environment growth

The Living Planet Index 2012

 The Living Planet Report is one of the things that inspired this blog in the first place. Produced every two years by WWF and the Footprint Network, it aims to show the state of the world’s biodiversity and how well we are living within the planet’s biocapacity. If you’ve never read it, take a look. It is well presented, simple to understand, and striking. You can read the whole thing here, or a summary.

Here’s the headline graph. It shows the earth’s biocapacity as the horizontal line – the sum total of the planet’s ecological services (timber, fish, land, water, carbon absorption, etc). Our demand on the earth’s biocapacity is the orange line. For around 40 years, we have been using more of the earth’s natural resources than can be replenished in any given year.

You can use more than the earth’s capacity, but you push that horizontal line lower when you do – like living off your capital rather than your income, or eating your chickens rather than their eggs.

So far there are a billion of us living in developed, consumer societies. If we have overshot the earth’s capacity to deliver that lifestyle for one billion, where will the resources come from for the other six? Either the world must remain unequal, or we need to reduce our consumption and make the consumer vision of wealth history.


  1. At this rate, can either offer a realistic solution? Even if we learn how to make more from less, could it be enough?

  2. Have you Jeremy, Had anything to say yet on the Natural Capital Declaration – commitment of the financial sector at the Rio=20 Summit? I thought this worth noting from them:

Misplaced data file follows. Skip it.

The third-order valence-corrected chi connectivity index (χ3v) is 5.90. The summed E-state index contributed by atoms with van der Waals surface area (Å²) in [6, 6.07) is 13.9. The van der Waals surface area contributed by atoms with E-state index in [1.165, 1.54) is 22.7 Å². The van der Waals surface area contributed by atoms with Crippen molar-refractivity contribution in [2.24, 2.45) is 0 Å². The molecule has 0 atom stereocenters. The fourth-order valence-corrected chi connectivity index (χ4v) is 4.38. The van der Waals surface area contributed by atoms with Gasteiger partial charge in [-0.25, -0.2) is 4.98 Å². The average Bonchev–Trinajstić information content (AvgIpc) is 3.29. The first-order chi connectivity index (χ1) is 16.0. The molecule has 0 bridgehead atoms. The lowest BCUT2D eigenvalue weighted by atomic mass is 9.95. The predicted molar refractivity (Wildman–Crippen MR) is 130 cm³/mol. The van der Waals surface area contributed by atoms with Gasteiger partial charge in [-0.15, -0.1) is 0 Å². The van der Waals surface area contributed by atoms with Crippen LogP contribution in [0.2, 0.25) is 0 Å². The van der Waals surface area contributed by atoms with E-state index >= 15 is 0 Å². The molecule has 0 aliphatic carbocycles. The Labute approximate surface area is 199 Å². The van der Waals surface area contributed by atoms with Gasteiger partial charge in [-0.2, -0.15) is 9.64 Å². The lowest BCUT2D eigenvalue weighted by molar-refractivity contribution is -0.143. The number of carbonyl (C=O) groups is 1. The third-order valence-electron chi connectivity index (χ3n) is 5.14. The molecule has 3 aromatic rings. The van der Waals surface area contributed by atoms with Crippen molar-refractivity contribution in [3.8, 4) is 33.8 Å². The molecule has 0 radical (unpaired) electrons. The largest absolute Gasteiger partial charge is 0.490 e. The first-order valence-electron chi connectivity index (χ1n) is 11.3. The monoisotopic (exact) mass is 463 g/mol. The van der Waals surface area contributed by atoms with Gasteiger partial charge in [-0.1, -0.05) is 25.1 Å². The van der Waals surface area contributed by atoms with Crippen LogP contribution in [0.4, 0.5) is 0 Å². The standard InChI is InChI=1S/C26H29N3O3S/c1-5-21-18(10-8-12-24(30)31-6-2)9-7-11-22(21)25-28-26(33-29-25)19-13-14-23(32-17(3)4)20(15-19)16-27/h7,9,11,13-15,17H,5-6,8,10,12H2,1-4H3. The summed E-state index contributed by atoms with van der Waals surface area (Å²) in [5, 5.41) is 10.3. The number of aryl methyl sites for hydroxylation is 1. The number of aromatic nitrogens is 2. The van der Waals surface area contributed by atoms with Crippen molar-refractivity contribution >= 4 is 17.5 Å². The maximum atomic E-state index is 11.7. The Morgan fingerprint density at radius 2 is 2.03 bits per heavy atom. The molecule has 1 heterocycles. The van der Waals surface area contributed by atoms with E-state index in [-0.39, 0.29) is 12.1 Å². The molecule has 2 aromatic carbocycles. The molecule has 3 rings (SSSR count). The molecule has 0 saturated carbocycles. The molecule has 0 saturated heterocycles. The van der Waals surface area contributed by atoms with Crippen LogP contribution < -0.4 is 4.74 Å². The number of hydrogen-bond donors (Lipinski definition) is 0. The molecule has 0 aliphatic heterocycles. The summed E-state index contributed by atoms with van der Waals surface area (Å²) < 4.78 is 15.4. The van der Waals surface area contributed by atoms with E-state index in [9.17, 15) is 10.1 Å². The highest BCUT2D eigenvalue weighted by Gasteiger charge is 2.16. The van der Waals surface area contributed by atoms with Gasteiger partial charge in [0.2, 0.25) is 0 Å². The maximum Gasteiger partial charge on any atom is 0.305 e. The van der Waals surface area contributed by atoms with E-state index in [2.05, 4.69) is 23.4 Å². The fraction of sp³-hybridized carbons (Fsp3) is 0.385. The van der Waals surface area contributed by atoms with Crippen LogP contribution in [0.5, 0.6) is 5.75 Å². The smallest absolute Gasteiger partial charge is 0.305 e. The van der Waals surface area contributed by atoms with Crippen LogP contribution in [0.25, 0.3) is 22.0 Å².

Our Commitment at the Rio +20 Earth Summit
    Anticipating that such a framework will emerge, and noting that no methodology yet exists to adequately report or account for Natural Capital in the global financial system, we the endorsing Financial Institutions wish to demonstrate leadership by undertaking to collaborate globally through working groups and engagement with our customers, investee companies, suppliers, civil society, and other stakeholders as appropriate to:

  3. And, just in case anyone else is interested to see more, they say this as well:
    The Natural Capital Declaration is a global statement demonstrating the commitment of financial sector towards integrating natural capita criteria into products and services
    Why Government Action is Essential Now
    Because Natural Capital is a part of the ‘global commons’ and is treated largely as a free ‘good’, governments must act to create a framework regulating and incentivizing the private sector – including the financial sector – to operate responsibly regarding its sustainable use. We therefore call upon governments to develop clear, credible, and long-term policy frameworks that support and incentivize organizations – including financial institutions – to value and report on their use of Natural Capital and thereby working towards internalizing environmental costs.

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